The Power of Meter & Rhyme

I recall once finding a book of “nursery rhymes” for my children. The “rhymes”, which they weren’t, were a free verse compendium of new “nursery verse” [?] for children, but my children were utterly perplexed and the collection (which I can’t even remember the name of) was swiftly relegated to the dust bunny pile. It seems that some gaggle of 20th century poets didn’t get the memo as concerns rhymes (or meter for that matter). What makes nursery rhymes fun is their rhyme and meter. Likewise, what makes a limerick a limerick is it’s rhyme and meter. Try out a free verse limerick in your local pub and it won’t be long before you’re thrown out with the spoiled milk. There’s no such thing as a free verse Limerick, or Villanelle or Sonnet (despite what modern anthology editors would like you to think). Rhyme and meter is integral to their form. What children learn from Mother Goose is that rhyme and meter are what makes language memorable and also what makes poetry poetry.


Notice the repetition of meter in lines 1 & 2 and lines 4 & 5. Notice how the iambic pie/I rhyme ties together lines 3 & 6.T.S. Eliot, in the midst of The Love Song of J Alfred Prufrock, beautifully exploits the lessons of the nursery rhyme for the two lines:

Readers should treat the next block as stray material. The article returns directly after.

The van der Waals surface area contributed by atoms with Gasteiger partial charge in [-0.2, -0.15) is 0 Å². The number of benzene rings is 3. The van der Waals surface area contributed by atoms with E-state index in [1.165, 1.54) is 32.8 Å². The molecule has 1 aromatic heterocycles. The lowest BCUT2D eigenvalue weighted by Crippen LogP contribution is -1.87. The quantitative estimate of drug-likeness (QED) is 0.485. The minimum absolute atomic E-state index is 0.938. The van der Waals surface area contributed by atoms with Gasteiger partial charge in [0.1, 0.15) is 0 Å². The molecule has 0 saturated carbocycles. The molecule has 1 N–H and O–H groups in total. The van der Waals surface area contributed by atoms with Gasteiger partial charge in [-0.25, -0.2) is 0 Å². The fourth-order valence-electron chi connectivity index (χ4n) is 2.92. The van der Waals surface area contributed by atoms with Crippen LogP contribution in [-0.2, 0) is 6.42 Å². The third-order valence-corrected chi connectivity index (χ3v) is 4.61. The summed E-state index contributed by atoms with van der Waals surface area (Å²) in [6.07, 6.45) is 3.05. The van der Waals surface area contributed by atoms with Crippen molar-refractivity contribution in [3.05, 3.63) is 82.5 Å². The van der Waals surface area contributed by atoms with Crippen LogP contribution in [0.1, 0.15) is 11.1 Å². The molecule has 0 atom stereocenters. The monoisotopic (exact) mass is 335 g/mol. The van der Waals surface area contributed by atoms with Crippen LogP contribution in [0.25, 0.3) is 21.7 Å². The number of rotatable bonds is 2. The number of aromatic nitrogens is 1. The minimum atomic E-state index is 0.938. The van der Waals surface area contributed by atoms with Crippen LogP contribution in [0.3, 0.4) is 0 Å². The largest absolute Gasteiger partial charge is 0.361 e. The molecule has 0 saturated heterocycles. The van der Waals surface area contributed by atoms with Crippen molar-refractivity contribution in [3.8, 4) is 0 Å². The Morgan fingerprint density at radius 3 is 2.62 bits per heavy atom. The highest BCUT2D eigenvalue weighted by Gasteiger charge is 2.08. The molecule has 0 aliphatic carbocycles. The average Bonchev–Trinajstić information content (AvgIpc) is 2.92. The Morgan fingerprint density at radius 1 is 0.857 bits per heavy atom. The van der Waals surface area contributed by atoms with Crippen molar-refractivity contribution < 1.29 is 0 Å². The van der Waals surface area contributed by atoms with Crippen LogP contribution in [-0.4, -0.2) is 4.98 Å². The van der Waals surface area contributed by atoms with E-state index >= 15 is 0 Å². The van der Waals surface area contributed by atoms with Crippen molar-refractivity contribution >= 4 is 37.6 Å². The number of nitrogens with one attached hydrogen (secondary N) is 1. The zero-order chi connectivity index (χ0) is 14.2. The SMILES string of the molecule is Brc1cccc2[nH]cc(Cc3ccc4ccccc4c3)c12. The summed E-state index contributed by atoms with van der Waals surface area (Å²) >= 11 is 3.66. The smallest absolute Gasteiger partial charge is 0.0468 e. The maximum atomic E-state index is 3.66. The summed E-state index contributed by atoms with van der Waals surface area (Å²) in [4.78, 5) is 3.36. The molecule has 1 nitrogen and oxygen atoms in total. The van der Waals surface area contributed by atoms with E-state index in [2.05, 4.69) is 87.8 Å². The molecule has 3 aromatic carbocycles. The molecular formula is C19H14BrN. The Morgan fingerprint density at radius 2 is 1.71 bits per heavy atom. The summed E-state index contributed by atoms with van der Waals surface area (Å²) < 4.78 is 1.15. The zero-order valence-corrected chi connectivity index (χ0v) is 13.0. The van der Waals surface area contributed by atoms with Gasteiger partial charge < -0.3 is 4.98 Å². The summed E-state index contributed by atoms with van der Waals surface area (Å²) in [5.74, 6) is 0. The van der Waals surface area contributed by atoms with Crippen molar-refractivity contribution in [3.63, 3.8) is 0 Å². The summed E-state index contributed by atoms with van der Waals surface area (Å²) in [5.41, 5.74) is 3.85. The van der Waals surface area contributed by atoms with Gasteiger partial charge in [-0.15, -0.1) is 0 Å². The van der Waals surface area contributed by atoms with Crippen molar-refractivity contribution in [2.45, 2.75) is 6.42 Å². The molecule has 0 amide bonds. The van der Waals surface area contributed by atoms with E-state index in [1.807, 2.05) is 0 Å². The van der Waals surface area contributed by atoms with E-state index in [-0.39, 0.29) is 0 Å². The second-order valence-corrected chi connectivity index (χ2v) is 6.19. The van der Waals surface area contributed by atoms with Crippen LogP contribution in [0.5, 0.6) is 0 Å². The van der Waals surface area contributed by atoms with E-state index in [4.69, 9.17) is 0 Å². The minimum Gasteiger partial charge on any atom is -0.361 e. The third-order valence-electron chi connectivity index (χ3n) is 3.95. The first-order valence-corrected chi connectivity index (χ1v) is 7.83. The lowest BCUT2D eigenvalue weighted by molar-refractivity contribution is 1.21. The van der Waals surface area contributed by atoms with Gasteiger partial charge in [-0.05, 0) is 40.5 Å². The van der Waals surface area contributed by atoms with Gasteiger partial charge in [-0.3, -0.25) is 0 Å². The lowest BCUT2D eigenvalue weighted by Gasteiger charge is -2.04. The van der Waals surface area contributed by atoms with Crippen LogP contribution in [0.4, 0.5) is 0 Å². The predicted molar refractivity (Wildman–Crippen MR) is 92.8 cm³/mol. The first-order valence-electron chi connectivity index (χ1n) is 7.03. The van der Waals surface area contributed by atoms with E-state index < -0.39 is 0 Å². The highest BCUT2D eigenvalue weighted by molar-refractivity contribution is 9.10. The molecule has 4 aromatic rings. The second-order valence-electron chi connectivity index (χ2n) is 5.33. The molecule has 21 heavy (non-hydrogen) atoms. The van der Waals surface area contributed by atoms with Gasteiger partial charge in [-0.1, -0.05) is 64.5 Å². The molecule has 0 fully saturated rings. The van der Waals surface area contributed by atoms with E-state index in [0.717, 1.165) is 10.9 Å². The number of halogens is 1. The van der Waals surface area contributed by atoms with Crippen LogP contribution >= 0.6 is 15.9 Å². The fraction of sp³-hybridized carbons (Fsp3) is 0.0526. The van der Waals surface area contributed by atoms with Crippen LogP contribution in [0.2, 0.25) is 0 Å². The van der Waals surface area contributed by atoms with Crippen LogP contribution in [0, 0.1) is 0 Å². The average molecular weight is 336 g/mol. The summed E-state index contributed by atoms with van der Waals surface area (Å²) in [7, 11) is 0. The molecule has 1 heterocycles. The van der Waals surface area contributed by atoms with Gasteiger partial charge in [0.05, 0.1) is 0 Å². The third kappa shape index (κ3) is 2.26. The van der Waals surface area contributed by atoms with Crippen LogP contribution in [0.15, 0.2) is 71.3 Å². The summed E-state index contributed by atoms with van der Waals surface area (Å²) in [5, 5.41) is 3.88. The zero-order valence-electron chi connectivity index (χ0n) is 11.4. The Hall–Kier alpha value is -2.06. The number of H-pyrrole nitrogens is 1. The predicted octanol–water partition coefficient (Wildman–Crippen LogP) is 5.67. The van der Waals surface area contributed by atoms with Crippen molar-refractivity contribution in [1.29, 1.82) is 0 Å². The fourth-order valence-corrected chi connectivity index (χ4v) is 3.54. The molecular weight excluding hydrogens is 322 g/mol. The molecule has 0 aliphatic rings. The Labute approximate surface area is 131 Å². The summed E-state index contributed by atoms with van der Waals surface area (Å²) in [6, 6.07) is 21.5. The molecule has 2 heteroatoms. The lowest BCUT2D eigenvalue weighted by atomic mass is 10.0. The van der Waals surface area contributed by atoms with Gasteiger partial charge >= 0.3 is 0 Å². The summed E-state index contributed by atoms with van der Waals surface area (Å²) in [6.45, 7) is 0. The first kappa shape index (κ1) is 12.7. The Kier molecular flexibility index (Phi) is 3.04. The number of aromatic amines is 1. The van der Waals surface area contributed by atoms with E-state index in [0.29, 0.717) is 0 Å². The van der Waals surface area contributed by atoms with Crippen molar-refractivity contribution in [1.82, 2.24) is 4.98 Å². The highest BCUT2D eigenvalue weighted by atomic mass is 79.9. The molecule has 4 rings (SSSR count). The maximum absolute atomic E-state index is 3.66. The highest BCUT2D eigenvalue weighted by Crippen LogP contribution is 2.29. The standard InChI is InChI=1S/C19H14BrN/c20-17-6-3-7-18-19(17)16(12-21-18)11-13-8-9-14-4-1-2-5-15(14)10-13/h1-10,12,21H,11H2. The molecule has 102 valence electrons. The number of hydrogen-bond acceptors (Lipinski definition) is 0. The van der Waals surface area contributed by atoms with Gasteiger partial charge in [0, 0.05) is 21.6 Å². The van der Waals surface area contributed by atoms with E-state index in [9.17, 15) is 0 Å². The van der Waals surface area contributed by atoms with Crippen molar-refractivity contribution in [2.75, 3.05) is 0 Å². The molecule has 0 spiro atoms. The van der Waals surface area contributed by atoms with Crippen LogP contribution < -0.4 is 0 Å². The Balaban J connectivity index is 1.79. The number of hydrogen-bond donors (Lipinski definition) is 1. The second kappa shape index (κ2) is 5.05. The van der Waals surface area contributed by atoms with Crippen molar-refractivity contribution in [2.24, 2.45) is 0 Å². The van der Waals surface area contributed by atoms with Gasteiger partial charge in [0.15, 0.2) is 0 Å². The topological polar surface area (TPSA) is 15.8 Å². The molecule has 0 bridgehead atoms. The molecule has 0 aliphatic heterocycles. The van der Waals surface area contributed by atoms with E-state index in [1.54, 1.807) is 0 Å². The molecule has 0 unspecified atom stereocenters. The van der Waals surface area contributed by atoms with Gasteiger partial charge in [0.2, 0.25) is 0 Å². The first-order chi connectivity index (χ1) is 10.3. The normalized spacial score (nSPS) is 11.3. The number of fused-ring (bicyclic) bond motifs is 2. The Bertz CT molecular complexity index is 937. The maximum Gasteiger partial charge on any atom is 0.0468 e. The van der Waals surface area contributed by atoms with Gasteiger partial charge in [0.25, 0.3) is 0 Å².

And it’s the memorability of rhyme and meter that makes it powerful and dangerous—that makes authoritarian governments not only suppress such meter, rhyme and poetry but to threaten and even murder the poets they perceive as rivaling their propaganda. The United States is not immune to such authoritarian impulses. And that makes the power of rhyme and meter, as a means of challenging government ideology and propaganda all the more necessary. Suppose, for example, a profoundly corrupt and fascistic political party were to almost unanimously support the overthrow of your Democracy by insurrection; were to unanimously endorse the elevation of ideologically driven individuals to branches of government with the power to enforce, by judicial fiat, their personal religious beliefs over the people’s constitutional rights, or were to use government as a means to curtail your ability to vote, to censor and direct what your children are taught in educational institutions, to intrude in your personal life and decisions? Then, having learned the lessons of the nursery rhyme, you might chant the following while defending your rights, your freedom, and the Constitution: